"He refused the offer, a decision which proved to be disastrous."
is contemporary English for, and with the same basic meaning as:
"He refused the offer, which decision proved disastrous."
The issue for me is having only "He refused" followed by a comma and then the clause. As is the case with the OP's fragment: he refused, which decision proved disastrous.
I would accept:
- They made him the offer. He refused.
- They made him the offer. He refused it.
I don't accept:
- They made him the offer. He refused, which decision proved disastrous.
- They made him the offer. He refused, a decision which proved disastrous.
I would accept:
- They made him the offer. He refused it, which decision proved disastrous.
- They made him the offer. He refused it, a decision which proved disastrous.
Refuse on its own is commonly used without anything after it in response to a question's verb.
- Do you accept to go?
- No, I refuse [implied: to go].
- Yes, I accept [implied: to go.]
- Yes, I refused to go, which proved disastrous.
The which clause (above) is anaphoric to the main clause. If we don't
have the refuse to go, it would not make sense. It's interpretation
depends on the entire antecedent's meaning.
- Do you accept the offer?
- No, I refuse it.
Generally, one would not create a sentence with the verb refuse unless it contains either a direct object or verb-to-verb structure (such as:) He refused to go, which was a problem. He refused the tea, which was a problem. One wouldn't write: He refused, which was a problem. Unless it is a novel or a dialogue of some sort.
That is because refuse and accept (and probably others) become anaphoric and require the full verb phrase (refuse to go) to make it make sense.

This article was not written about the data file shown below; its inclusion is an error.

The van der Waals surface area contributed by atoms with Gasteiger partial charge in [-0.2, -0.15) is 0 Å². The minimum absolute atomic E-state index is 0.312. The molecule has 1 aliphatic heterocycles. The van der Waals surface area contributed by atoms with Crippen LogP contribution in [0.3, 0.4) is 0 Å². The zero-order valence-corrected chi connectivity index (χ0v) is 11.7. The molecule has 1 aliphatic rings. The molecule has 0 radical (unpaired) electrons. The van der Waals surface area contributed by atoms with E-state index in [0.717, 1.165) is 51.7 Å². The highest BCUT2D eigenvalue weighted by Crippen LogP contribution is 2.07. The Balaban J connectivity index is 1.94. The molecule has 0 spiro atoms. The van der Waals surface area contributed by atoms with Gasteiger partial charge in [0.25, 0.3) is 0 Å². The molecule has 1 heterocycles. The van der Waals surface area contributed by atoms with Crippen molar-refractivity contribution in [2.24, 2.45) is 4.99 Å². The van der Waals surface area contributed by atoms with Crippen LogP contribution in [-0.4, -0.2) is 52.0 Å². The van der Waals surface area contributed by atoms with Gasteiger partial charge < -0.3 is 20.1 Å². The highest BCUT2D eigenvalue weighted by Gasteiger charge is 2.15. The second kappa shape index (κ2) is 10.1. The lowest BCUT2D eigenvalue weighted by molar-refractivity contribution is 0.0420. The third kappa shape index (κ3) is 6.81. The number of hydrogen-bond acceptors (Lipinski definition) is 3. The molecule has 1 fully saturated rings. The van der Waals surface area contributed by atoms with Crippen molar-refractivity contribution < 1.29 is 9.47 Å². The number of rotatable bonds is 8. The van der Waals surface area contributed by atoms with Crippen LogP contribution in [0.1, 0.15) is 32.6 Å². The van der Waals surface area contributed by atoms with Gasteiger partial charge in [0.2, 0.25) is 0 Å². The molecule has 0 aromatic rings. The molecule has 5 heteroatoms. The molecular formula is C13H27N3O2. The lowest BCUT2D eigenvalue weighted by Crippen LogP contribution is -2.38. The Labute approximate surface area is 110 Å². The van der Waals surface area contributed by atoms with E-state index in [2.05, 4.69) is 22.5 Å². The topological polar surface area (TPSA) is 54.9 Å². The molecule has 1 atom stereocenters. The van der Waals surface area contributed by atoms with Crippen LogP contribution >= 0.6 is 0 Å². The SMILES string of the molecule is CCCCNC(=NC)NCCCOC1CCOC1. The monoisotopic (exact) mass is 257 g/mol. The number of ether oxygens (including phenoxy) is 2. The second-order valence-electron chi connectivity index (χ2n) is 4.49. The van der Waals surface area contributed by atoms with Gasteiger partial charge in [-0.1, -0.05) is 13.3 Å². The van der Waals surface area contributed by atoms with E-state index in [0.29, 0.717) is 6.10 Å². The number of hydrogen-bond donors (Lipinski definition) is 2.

Also, the OP's question is not a dictionary "entry", as far as I can determine.
It is on some dodgy sites.
This is an example of a grammatical use of the which determiner, with ineffective instead of disastrous:
"The Supreme Court of Ohio, after this abundant and most extraordinary proof before them, ignored the people's sacred right of eminent domain, and simply decided that these roads be ousted from charging less rates per 100 pounds on tank car shipments, as compared with barreled oil, which decision proved ineffective."
the phrase refers to "simply decided that these roads"
EDIT to my answer: Please go to this site and look at how the verb refuse is given in examples to English languages learners. There is refuse with nothing after it, refuse with a direct object (noun) and refuse followed by verb +to+verb.
use of the verb refuse in English
Those examples basically confirm what I have been saying about the verb refuse.
[Please note: The OP has now posted the page from his Mac. The phrase is can only be called a Mac disaster. If the page reproduced in the question is an example of what is on Mac computers, Apple should be ashamed of itself. Really. I'm speechless. Speechless! No wonder I have to work so hard, and I don't mean here. I mean correcting translations into English.]